I’m not predicting that those shows, or all local shows in the general, are going to only have 10 people turn up to them. However, the more support those shows receive, the more you discover new music, the more money the venue makes, the better the bands become because there’s a touring circuit, and so on. It’s a natural cycle that requires action of live music enthusiasts to support things at a base level. It can all feedback on itself and create sustainability.
Don’t kill live music:
Obviously, the cancellation of a festival like Mountain Sounds is a huge loss – both financially and emotionally – for all involved. And my heart goes out to them, turly. As it’s become increasingly apparent over the last year or two that the NSW government and people like Premier Gladys Berejiklian could not care any less about the live music industry in the state. However, the ones that suffer the most from these kinds of festivals going under are the acts that are much further down the bill, acts like Tilldawn, Trouble In Paradise and The Moving Stills; bands that are making waves in their own way but are still on the up.
The silver lining? Those are just some of the many acts that you can see for far more affordable prices at a local level, in a far greater intimate environment, and you can truly feel like actually doing something good for live music in the process. And let’s never forget the local budding scenes happening north and south of the state’s capital either, in both Newcastle and Wollongong, as well.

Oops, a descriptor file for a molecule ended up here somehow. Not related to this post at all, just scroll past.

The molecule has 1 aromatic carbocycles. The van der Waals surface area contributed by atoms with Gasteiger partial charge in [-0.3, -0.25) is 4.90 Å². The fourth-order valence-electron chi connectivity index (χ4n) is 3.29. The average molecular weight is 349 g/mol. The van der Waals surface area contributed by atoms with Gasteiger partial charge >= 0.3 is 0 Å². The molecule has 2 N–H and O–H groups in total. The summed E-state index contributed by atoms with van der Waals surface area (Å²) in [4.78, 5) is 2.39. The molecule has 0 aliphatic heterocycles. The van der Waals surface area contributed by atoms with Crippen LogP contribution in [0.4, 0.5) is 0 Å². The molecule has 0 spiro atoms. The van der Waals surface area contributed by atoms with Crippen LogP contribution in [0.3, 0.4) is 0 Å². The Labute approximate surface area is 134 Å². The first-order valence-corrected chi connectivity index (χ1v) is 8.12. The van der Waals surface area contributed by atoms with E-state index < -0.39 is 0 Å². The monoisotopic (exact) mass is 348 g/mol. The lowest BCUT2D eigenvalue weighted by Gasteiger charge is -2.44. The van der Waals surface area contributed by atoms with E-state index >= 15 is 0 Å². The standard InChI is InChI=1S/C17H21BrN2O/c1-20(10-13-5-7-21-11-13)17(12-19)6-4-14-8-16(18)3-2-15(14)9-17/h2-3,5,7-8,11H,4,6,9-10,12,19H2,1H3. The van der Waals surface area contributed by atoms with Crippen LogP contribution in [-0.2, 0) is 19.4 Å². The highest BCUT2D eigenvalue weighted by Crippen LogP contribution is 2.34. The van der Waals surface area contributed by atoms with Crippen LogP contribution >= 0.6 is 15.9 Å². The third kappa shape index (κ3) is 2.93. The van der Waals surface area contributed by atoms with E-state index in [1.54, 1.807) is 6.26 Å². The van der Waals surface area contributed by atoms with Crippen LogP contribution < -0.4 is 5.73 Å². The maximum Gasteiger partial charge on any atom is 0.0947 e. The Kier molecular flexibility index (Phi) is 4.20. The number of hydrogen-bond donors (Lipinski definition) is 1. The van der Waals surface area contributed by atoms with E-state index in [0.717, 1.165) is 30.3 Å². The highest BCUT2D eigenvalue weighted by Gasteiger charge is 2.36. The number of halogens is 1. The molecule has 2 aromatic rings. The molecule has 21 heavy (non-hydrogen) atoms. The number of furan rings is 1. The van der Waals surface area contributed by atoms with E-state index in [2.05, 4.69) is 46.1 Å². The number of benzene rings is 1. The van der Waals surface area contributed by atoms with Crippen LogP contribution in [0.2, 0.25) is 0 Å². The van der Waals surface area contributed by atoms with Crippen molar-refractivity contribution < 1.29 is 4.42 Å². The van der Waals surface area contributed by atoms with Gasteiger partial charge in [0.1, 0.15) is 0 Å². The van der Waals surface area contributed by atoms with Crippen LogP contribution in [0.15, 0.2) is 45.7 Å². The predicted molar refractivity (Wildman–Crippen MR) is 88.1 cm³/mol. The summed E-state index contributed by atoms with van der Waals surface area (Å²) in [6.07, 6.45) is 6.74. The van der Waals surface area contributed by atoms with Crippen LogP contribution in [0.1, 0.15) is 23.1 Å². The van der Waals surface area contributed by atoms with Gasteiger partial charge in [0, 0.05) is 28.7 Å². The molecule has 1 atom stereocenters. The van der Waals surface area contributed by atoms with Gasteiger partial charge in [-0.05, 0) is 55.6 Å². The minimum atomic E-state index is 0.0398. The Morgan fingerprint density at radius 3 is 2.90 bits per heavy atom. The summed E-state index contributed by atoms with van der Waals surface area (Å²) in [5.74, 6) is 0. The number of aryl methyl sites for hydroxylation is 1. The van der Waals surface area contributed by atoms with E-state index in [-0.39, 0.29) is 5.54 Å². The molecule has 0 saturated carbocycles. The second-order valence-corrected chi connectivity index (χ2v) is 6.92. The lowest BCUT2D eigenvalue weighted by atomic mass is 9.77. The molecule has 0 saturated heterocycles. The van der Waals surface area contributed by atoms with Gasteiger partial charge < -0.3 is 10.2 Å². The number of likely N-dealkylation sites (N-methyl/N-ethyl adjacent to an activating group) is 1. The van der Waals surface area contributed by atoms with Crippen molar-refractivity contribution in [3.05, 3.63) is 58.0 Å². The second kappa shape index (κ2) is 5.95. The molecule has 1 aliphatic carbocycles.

Lastly, no one wants live music in Sydney or New South Wales to be killed off. However, I simply implore any and all reading to go out to a local show more often when and where they can. No one’s made of endless money or infinite time, but we will see the rewards reaped from the efforts that we all try to sow when it comes to supporting local live music scenes. Festivals come and go, as do premiers once the disgruntled public cast their votes, but smaller music scenes will forever continue on – even if no one’s watching. Rallies, like the one we saw in Sydney last week, are great to see. But why don’t we also try to really inject more eyes onto these local artists and get some more heads into these live rooms? Yeah, let’s.